If you want to figure out how much you need to be saving, and therefore what your goal should be, try working backwards. Look at where you want to be in the future, whether that's retired, as a homeowner, starting a business, whatever your long term goal is, and then estimate how much money you'll need and how long until you want to be there.
So for example: say you want to buy a house, and your dream house is $200,000. In order to buy the house, you'll need a $10,000 down payment, and you're aiming to buy the house in 5 years time. That's an average of $2000 you need to be saving every year, or $166 a month. Working this way gives you a defined time limit, a defined goal, and a defined amount of money to put away each month, and makes saving money all the easier because your goal starts to feel attainable and within reach.
Do you ever feel like, despite your best efforts, your savings continue to water down. We can easily fall into the trap of feeling like we honestly are trying to do the best we can with our money and saving as much as we can, but still feeling completely broke at the end of the month. Unfortunately, despite our best intentions, our financial problems don't just right themselves out of nowhere. It takes deliberate and direct action to truly transform your financial situation, but it's not as complicated as it sounds.
Talking to an expert in the field of finance is always a good idea if you can afford it. Take the step to recognise that you have a problem and talk to a professional. Even if you think you know what the problem is and can solve it, talking to an outsider with a keen eye for these sorts of problems can be an invaluable source of help.
One of the most common pieces of advice that financial advisors do give, is to automate your finances. Set up your banking system so that whenever your paycheck goes in, your bills and savings leave your bank account immediately. Whatever's left is what you have to live off for the rest of the month. Almost everything essential is already dealt with, so you don't have to worry, and some of your money has left to go into your savings. As the saying goes, out of sight, out of mind.
It might sound simplistic, but look for ways you can save money by grabbing the best deals and shopping around. You might be surprised how much money you can save, especially when it comes to things like groceries, simply by taking advantage of offers and deals available. This can also apply for bigger things, like your insurance and payments to subscription services.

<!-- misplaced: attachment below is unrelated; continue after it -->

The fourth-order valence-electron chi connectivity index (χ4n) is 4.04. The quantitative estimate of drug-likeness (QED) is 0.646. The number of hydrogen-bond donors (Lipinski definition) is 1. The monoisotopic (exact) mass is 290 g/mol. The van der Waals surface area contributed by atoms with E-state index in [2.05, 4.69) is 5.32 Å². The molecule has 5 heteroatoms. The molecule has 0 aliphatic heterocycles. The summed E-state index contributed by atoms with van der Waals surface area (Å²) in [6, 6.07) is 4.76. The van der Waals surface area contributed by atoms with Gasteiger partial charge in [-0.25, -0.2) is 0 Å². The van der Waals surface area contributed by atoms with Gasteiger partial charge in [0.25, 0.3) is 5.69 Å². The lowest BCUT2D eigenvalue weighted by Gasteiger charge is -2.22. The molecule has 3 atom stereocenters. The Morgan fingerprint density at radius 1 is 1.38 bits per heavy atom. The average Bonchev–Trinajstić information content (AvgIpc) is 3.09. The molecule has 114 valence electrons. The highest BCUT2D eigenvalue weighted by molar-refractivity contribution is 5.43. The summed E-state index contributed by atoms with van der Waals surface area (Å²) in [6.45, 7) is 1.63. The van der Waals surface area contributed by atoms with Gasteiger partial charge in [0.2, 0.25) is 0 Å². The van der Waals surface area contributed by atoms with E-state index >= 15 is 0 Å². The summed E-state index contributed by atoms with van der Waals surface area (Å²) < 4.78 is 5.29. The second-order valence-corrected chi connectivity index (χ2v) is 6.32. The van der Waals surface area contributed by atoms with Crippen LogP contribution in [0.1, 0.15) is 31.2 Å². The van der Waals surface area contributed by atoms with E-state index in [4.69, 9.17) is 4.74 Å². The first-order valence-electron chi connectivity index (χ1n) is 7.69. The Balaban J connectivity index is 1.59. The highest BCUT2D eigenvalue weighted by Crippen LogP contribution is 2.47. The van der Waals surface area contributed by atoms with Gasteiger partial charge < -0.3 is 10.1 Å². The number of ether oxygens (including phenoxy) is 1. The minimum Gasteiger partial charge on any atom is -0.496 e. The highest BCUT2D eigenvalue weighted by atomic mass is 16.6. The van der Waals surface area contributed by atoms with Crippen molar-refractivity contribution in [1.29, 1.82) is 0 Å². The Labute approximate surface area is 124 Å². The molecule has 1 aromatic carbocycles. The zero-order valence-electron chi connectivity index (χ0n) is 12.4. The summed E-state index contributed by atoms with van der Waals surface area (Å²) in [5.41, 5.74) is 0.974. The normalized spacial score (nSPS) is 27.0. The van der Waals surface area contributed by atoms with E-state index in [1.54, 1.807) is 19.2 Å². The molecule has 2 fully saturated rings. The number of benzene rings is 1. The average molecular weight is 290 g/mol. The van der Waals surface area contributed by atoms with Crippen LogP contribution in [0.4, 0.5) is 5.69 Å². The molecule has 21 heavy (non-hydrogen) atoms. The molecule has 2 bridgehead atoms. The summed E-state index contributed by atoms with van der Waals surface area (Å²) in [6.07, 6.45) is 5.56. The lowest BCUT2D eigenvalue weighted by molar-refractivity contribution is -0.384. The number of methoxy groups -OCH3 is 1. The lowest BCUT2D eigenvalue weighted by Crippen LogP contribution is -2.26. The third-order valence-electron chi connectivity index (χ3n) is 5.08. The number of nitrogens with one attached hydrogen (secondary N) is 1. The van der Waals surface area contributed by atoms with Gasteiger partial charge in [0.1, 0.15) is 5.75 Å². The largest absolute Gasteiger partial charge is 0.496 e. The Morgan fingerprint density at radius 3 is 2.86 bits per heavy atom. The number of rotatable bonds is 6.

Some people, no matter how much they say they want to save money, simply don't put in the effort to prioritise growing their savings. This is often referred to as "dissonant thinking" where you think one thing (ex: i'm so broke, I really want to start saving money) but your actions say something completely different (ex: you spend lots of money on clothes every month). This kind of thinking is commonplace but very unhelpful.
Not everyone has the luxury of being able to save a lot of money every month and still have money left over to do whatever they want. If you really want to start saving up for your future and have been struggling so far, you're probably going to have to sacrifice something. Even if it's as simple as you're morning cup of coffee from the local coffee shop, or as big as moving somewhere cheaper, these sacrifices in the name of saving money can make big differences.
Oftentimes out biggest pitfalls when it comes to dissonant thinking is being swayed by temptation. It could be an ad on the street, a call from a friend asking to get dinner, or pressure from family members. Find whatever it is that leads you to spend the money you could be saving, and avoid it like the plague.
If you're friends and family are often the ones leading you astray, it's important to get them on board with your new financial lifestyle. Tell them what you're doing and ask for their support. If you're worried that you might miss out on hanging out with friends or certain activities, suggest alternatives that you could do together that won't blow your budget.
Saving money is no easy task, sometimes it feels like the universe is working against you. No matter how tough it might seem however, it can be done by anyone, regardless of your income or situation. Every contribution, no matter how small, makes a difference.